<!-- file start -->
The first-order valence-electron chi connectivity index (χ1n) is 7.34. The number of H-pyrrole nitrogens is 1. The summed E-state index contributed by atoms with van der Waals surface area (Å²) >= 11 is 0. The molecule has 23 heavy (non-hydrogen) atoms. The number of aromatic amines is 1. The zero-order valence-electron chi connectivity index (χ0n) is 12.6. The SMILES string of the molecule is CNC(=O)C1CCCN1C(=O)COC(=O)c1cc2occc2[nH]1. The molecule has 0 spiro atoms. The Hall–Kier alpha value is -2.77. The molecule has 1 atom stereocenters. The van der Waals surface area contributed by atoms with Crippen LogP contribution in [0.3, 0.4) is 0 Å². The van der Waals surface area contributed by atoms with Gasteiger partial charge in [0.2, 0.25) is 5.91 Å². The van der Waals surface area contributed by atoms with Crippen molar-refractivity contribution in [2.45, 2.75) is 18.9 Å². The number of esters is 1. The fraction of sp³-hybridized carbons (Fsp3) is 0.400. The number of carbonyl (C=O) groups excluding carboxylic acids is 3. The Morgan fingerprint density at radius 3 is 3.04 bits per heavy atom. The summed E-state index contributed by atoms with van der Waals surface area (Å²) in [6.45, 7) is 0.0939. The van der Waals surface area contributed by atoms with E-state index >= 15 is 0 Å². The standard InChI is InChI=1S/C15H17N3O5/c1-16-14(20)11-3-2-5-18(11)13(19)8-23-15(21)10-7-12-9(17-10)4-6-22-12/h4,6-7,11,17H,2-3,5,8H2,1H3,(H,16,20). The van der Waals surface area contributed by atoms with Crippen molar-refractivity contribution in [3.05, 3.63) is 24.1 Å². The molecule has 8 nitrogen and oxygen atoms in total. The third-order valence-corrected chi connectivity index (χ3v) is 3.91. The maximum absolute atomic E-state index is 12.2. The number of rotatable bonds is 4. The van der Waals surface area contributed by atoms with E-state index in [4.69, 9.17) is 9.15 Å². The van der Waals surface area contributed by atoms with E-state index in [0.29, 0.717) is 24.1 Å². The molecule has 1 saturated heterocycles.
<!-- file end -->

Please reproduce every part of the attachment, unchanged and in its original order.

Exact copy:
The first-order valence-electron chi connectivity index (χ1n) is 7.34. The number of H-pyrrole nitrogens is 1. The summed E-state index contributed by atoms with van der Waals surface area (Å²) >= 11 is 0. The molecule has 23 heavy (non-hydrogen) atoms. The number of aromatic amines is 1. The zero-order valence-electron chi connectivity index (χ0n) is 12.6. The SMILES string of the molecule is CNC(=O)C1CCCN1C(=O)COC(=O)c1cc2occc2[nH]1. The molecule has 0 spiro atoms. The Hall–Kier alpha value is -2.77. The molecule has 1 atom stereocenters. The van der Waals surface area contributed by atoms with Crippen LogP contribution in [0.3, 0.4) is 0 Å². The van der Waals surface area contributed by atoms with Gasteiger partial charge in [0.2, 0.25) is 5.91 Å². The van der Waals surface area contributed by atoms with Crippen molar-refractivity contribution in [2.45, 2.75) is 18.9 Å². The number of esters is 1. The fraction of sp³-hybridized carbons (Fsp3) is 0.400. The number of carbonyl (C=O) groups excluding carboxylic acids is 3. The Morgan fingerprint density at radius 3 is 3.04 bits per heavy atom. The summed E-state index contributed by atoms with van der Waals surface area (Å²) in [6.45, 7) is 0.0939. The van der Waals surface area contributed by atoms with E-state index >= 15 is 0 Å². The standard InChI is InChI=1S/C15H17N3O5/c1-16-14(20)11-3-2-5-18(11)13(19)8-23-15(21)10-7-12-9(17-10)4-6-22-12/h4,6-7,11,17H,2-3,5,8H2,1H3,(H,16,20). The van der Waals surface area contributed by atoms with Crippen molar-refractivity contribution in [3.05, 3.63) is 24.1 Å². The molecule has 8 nitrogen and oxygen atoms in total. The third-order valence-corrected chi connectivity index (χ3v) is 3.91. The maximum absolute atomic E-state index is 12.2. The number of rotatable bonds is 4. The van der Waals surface area contributed by atoms with E-state index in [4.69, 9.17) is 9.15 Å². The van der Waals surface area contributed by atoms with E-state index in [0.29, 0.717) is 24.1 Å². The molecule has 1 saturated heterocycles.